Hire a facilitator
A parent asked what the CSC was doing to deal with the changes at the school, noting, "What you describe as transition I see as crisis." Dockterman said he talked to every administrator to understand their reasons for leaving. "I appreciate your concern, we see things happening. We have two qualified and excited principals coming in." He said he is confident that, with the help of a facilitator, the next year will be a "good strong year."
Parent Lori Tucker asked who would be selecting the facilitator and how it would be "accounted for in the budget." Dockterman replied the facilitator would be selected jointly by Doyle and the School Committee. "If there is no money in the budget," he added, there may be places to go to for the funds. "We have no idea of the costs, but we prefer to go for quality."
Concerns about extra programs
Expressing concern that "all these programs are draining" from what needs to be covered in school, Parent Wendy Solomon said the students did not need to be prepared for a career when they are ten years old. "That's a great question," responded Dockterman, saying there wasn't one answer. The teachers are involved in "strategic vision" planning, which will involve the facilitator and parents as well.
Doyle pointed out the work with curriculum benchmarks, which align what material is taught within grades, and above and below each grade. "You are asking us to wait for benchmarks," replied Solomon. She said she was concerned about how math is being covered, saying, "When my child is being taught fractions and hasn't been taught division, that is tough." Dockterman suggested parents should speak to the Superintendent, pointing out there wasn't much the School Committee can do. "We don't operate at that level," he added. "What you are talking about is a principal's responsibility, not the Superintendent's responsibility. Some of what you are talking about will emerge as we have a new team," Dockterman clarified.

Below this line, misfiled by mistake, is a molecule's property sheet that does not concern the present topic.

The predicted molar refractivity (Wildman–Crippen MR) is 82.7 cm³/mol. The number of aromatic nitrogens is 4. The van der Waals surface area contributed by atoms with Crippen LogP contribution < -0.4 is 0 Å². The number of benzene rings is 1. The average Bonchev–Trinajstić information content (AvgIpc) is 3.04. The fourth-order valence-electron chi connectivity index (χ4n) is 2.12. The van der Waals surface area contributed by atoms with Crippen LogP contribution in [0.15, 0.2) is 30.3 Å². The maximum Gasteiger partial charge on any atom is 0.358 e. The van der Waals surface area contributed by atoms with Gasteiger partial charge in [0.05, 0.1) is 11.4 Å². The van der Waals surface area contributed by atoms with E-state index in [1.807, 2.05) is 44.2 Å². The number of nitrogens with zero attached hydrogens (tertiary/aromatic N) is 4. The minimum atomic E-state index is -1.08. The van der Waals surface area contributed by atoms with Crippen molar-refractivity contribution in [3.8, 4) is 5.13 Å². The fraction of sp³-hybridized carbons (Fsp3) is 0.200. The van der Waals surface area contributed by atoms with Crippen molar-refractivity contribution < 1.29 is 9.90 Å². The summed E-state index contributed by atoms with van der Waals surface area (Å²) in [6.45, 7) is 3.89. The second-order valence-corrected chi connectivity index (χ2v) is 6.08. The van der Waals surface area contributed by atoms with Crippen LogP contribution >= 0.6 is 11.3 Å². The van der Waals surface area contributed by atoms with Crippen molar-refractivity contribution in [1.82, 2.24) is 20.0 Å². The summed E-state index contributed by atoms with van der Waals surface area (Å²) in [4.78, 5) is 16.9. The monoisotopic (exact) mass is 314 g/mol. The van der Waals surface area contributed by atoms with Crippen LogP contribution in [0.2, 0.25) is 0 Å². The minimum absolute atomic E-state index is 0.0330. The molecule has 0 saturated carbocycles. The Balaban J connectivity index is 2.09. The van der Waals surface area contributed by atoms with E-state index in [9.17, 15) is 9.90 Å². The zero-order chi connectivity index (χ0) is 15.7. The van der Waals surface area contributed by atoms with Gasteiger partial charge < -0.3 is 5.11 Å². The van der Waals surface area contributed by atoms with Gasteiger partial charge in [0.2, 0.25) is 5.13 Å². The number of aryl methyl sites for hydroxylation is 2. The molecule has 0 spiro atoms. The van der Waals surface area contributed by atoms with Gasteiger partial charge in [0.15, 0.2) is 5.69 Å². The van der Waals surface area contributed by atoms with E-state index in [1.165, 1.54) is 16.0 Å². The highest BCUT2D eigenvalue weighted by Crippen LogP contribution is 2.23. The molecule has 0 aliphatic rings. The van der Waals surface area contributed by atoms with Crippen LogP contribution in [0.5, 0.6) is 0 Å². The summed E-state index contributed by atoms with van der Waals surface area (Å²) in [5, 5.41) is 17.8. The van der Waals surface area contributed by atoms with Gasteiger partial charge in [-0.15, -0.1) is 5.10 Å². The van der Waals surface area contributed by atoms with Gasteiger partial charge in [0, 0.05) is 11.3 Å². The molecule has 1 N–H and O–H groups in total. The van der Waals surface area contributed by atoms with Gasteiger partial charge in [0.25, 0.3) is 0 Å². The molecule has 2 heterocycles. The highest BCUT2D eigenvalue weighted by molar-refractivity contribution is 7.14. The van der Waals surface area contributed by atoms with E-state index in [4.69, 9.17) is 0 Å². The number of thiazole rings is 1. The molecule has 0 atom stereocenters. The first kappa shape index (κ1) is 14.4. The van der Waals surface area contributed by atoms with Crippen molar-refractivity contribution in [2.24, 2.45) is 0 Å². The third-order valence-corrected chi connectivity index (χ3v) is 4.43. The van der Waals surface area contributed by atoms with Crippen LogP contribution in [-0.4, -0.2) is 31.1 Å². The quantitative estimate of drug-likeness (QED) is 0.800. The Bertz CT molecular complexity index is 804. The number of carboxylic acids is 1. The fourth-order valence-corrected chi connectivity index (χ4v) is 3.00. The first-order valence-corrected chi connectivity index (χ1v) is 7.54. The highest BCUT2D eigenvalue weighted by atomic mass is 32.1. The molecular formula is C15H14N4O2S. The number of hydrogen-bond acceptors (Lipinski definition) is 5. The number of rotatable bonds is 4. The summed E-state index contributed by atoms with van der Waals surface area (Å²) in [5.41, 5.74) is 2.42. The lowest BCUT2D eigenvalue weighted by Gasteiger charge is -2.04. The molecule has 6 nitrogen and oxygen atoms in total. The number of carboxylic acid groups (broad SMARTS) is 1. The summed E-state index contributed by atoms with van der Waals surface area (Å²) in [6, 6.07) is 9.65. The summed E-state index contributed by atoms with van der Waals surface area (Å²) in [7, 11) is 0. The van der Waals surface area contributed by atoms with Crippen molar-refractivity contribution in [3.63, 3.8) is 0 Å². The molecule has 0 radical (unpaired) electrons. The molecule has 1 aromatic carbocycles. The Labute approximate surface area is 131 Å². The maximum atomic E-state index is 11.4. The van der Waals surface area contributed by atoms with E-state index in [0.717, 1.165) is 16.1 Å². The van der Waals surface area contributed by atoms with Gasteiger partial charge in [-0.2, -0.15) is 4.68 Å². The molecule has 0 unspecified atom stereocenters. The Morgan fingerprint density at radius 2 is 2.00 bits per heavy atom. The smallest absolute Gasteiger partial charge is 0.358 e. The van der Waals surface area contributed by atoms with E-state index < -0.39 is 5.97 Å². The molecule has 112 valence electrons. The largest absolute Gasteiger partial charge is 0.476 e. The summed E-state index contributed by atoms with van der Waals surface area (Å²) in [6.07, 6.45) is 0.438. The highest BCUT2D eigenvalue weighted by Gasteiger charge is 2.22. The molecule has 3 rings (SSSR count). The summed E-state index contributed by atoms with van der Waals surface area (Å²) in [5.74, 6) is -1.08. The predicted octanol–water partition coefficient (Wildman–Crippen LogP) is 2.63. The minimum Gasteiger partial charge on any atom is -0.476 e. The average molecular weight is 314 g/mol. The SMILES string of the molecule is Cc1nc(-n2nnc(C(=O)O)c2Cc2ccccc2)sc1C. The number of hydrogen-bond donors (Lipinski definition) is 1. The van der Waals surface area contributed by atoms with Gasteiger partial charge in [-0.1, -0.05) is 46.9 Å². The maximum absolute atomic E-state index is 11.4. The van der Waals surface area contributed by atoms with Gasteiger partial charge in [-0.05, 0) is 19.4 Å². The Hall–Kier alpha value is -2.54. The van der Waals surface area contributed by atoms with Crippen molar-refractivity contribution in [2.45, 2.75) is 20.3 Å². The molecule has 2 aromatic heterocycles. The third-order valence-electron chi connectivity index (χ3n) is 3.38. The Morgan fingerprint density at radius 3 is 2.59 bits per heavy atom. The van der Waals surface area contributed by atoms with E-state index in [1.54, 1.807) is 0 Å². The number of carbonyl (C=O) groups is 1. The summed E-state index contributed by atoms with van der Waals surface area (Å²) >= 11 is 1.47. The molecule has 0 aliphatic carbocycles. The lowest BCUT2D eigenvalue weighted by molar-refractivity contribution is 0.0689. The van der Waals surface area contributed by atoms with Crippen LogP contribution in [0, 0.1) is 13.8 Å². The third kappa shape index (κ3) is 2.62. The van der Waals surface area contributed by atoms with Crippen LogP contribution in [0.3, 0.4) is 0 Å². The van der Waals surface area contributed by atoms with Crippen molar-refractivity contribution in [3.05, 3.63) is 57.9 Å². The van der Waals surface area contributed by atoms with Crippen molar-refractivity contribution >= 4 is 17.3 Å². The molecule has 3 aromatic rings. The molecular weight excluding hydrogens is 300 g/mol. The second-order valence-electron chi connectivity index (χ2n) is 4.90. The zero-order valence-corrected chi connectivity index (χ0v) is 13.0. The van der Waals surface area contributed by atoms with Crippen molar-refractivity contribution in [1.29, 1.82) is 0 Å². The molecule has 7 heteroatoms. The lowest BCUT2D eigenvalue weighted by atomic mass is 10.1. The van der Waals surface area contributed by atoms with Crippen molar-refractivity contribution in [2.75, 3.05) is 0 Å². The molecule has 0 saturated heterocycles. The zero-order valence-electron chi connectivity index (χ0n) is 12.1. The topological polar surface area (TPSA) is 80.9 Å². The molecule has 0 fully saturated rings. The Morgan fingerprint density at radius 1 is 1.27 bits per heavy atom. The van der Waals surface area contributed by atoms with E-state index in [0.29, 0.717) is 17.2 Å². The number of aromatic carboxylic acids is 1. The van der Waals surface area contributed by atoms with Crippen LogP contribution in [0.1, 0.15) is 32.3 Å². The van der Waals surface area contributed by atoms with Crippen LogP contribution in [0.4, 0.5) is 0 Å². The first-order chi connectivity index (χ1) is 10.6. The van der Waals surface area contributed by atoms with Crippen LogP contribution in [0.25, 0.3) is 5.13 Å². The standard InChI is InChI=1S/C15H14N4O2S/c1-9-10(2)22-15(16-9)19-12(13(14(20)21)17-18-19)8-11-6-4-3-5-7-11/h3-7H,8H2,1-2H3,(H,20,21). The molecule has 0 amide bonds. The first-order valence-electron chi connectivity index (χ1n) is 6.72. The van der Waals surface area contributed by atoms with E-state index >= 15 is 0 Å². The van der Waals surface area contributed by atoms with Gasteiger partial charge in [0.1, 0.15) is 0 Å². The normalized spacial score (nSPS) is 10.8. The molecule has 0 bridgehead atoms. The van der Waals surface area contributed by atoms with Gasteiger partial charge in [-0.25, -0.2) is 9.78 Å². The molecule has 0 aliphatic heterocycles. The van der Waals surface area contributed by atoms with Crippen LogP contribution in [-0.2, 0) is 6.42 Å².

Doyle said the School Council is working on a survey for parents, to be sent out in the fall. Tucker asked if there was "any way to get the survey from the School Council so the new people coming in" can get it as they start their new jobs this summer. Doyle replied they would try to get the survey out sooner.
Parent Kelly Driscoll, saying she appreciated the summary of Doyle's evaluation, admitted she was disappointed by the small information released to the public. Personnel files are confidential, Dockterman explained, and he focused on the "more sharable information at a higher level."
Retired Carlisle teacher Linda Clark said though she knows it is "exciting about the new principals," the losses "are a tragedy." She felt going slow during the transition would help.
Fifth-grade teacher Deborah Butts thanked the School Committee for opening up and listening to the teachers. "I hope this is the first of a long line of communication between the staff and the CSC." Parent Alex Krapf, saying he has been "critical of Marie over the year," has seen some movement. He said the next year is critical. "If the new principals don't work out then what do we do, and if we don't get that transition nailed then what will we do?" wondered Krapf. "We'll give it as good a shot as we can for the sake of our school and kids," replied Dockterman. He said he came out of meeting with the faculty feeling positive despite the issues. "Our core values were in agreement."
How to fit in elementary language
Fourth grade teacher Liz Gray pointed out the difficulty in deciding what to keep and what to remove in the curriculum to make room for the elementary foreign language, which will start in September. Principal Stephen Goodwin assured the committee that by June 30 there would be a plan in place to accommodate the new language initiative. If the school day was extended by fifteen minutes to accommodate new initiatives, a parent asked, would the teacher's contract have to be re-negotiated? The school committee thought negotiations would be needed.
Loss of SPED leader
Parent Joan Hoffman expressed concerned about losing Director of Student Services Linda Stapp. Parent Tom Bjornson praised Stapp, saying she is "unbelievable, knows every child, and she is right on top of it." He said it will be difficult to find someone to step into her place. Doyle said she has invited parents to meet with her and she knows parents are worried. The hiring search will be "for someone who meets all the criteria," she added. Stapp thanked the parents and the community, saying she appreciated the support she has gotten." A round of applause was given to her.